Eye-watering price increases on luxury brands’ benchmark products are a wider trend. Prada ’s Galleria bag will set shoppers back a cool $4,600—85% more than in 2019, according to the Wayback Machine internet archive. Christian Dior ’s Lady Dior bag and the Louis Vuitton Neverfull are both 45% more expensive, PurseBop data show.

With the U.S. consumer-price index up a fifth since 2019, luxury brands do need to offset higher wage and materials costs. But the inflation-beating increases are also a way to manage the challenge presented by their own success: how to maintain an aura of exclusivity at the same time as strong sales.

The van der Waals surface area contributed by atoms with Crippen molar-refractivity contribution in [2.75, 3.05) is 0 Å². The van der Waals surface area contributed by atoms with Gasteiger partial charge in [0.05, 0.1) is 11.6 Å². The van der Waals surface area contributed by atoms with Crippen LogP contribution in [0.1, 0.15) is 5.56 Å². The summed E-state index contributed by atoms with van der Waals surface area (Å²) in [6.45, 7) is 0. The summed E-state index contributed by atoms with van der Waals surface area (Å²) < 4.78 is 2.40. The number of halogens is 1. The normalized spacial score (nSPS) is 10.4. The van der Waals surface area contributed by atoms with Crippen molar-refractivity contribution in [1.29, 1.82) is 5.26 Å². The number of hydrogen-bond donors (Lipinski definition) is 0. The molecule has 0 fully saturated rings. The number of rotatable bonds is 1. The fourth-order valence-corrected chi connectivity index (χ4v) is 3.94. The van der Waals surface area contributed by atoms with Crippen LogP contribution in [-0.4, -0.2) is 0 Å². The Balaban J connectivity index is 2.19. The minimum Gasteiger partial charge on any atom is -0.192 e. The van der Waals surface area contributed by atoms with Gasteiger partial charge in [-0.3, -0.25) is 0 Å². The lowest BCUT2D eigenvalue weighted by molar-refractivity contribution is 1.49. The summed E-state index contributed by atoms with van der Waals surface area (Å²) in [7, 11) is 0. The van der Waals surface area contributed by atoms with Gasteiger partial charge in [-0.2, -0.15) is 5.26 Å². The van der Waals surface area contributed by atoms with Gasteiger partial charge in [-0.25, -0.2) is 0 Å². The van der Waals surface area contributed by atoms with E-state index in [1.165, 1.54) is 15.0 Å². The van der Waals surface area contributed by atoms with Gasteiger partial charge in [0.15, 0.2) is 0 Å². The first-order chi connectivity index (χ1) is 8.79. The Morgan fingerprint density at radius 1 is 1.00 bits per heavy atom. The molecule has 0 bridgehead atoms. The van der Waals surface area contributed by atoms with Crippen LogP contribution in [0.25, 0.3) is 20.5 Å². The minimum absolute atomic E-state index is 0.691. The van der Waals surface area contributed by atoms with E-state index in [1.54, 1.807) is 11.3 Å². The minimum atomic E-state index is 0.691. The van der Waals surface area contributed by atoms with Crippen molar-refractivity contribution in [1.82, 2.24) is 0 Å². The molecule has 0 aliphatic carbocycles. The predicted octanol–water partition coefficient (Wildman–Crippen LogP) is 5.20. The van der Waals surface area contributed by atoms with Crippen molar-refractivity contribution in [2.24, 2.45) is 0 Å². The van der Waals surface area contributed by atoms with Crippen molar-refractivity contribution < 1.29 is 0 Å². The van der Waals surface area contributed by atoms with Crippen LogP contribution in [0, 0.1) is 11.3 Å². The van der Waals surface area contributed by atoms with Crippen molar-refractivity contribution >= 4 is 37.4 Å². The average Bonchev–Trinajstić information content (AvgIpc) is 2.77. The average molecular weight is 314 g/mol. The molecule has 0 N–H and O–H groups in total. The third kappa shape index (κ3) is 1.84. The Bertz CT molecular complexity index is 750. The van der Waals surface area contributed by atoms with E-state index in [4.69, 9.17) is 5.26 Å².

Luxury brands have grown enormously in recent years, helped by the Covid-19 lockdowns, when consumers had fewer outlets for spending. LVMH ’s fashion and leather goods division alone has almost doubled in size since 2019, with €42.2 billion in sales last year, equivalent to $45.8 billion at current exchange rates. Gucci, Chanel and Hermès all make more than $10 billion in sales a year. One way to avoid overexposure is to sell fewer items at much higher prices.

Many aspirational shoppers can no longer afford the handbags, but luxury brands can’t risk alienating them altogether. This may explain why labels such as Hermès and Prada have launched makeup lines and Gucci’s owner Kering is pushing deeper into eyewear. These cheaper categories can be a kind of consolation prize. They can also be sold in the tens of millions without saturating the market.